Petrol, diesel prices at record highs
After a two-day pause, state-run oil companies (OMCs) again raised petrol and diesel rates by 26 paise per litre and 33 paise a litre, respectively. Petrol is retailing at ₹91.53 per litre and diesel at ₹82.06 a litre, an all-time high, in Delhi.
Parbhani (Maharashtra) joined Ganganagar (Rajasthan) and Anuppur (Madhya Pradesh) where petrol prices have crossed ₹100 per litre mark due to state-specific taxes, cess and other local levies.
Petrol in Parbhani was priced at ₹100.20 a litre.
Petrol is costlier by ₹1.13 per litre and diesel by ₹1.33 a litre in just five rounds of price hike in less than a week since May 4, a day after results of assembly polls were declared. The upward revision of fuel rates would have varying impact of pump prices across the country because of different state and local levies.
According to Indian Oil Corp. (IOC), petrol and diesel are being sold at ₹97.86 per litre and ₹89.17 a litre, respectively, in Mumbai on Monday. Fuels are priced at ₹91.66 per litre (petrol) and ₹84.90 a litre (diesel) in Kolkata, and ₹93.38 per litre (petrol) and ₹86.96 a litre (diesel) in Chennai.
State-run fuel retailers are compelled to hike petrol and diesel rates now as they have to recover their past revenue losses for not raising fuel prices during the assembly elections in four states and one Union territory, two executives working in different OMCs said, requesting anonymity.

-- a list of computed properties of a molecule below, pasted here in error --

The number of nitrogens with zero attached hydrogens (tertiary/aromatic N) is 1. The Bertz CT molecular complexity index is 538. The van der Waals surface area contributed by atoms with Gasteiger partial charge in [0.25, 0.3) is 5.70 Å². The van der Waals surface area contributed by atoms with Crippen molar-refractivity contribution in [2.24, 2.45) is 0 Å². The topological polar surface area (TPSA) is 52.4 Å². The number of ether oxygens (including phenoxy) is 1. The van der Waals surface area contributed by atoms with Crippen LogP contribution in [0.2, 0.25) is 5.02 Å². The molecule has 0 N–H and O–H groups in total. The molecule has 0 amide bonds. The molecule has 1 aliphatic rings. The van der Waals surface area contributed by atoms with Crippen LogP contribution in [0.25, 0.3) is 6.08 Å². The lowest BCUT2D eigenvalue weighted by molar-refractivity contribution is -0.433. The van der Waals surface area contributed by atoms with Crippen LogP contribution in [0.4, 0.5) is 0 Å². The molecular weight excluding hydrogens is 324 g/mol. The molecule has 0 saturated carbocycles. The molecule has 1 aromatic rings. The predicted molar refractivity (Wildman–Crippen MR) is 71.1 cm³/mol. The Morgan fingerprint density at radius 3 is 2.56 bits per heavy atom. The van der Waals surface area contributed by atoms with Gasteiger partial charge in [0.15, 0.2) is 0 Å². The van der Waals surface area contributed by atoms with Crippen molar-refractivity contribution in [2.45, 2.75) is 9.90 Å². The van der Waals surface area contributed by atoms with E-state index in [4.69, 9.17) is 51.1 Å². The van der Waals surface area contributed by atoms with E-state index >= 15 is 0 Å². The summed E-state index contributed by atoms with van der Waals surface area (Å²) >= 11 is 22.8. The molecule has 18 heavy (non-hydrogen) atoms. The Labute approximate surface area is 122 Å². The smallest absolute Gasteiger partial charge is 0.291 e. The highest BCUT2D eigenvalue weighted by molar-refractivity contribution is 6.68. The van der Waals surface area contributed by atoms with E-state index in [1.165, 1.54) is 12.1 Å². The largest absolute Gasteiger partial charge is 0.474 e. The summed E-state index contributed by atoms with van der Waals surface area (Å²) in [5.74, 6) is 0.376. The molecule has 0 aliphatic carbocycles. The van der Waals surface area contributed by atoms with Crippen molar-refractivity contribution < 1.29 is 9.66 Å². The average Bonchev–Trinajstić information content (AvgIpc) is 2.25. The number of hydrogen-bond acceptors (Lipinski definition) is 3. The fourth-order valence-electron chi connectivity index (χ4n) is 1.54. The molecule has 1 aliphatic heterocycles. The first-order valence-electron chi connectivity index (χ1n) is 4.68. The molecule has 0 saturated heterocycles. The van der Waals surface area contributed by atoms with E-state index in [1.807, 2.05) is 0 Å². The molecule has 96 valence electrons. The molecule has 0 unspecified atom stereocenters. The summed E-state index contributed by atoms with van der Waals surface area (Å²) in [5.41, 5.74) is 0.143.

Retail prices of petrol and diesel did not see any upward movement for 66 days in a row a day after the Election Commission announced poll dates on February 26. Companies had, however, reduced fuel rated four times during this period, bringing down pump price of petrol by 77 paise per litre and diesel by 74 paise a litre.
Besides, international oil prices are constantly moving north and the same is also factored in retail prices of fuels in India, the executives said. Pump prices of petrol and diesel in India are aligned to their international benchmarks and often move in tandem. Benchmark Brent crude was hovering around $69.20 a barrel on Monday intraday trade, about 1.34% up from Friday closing of $68.28.
Fuel prices in India are also high because of high central and state taxes. Central and state levies account for the chunk of the retail price of fuel—in Delhi for instance, central levies account for over 36% of petrol’s retail price, and state levies, 23% but given the parlous state of the economy, especially in the midst of the raging second wave of the coronavirus disease pandemic, it is unlikely that those will be reduced.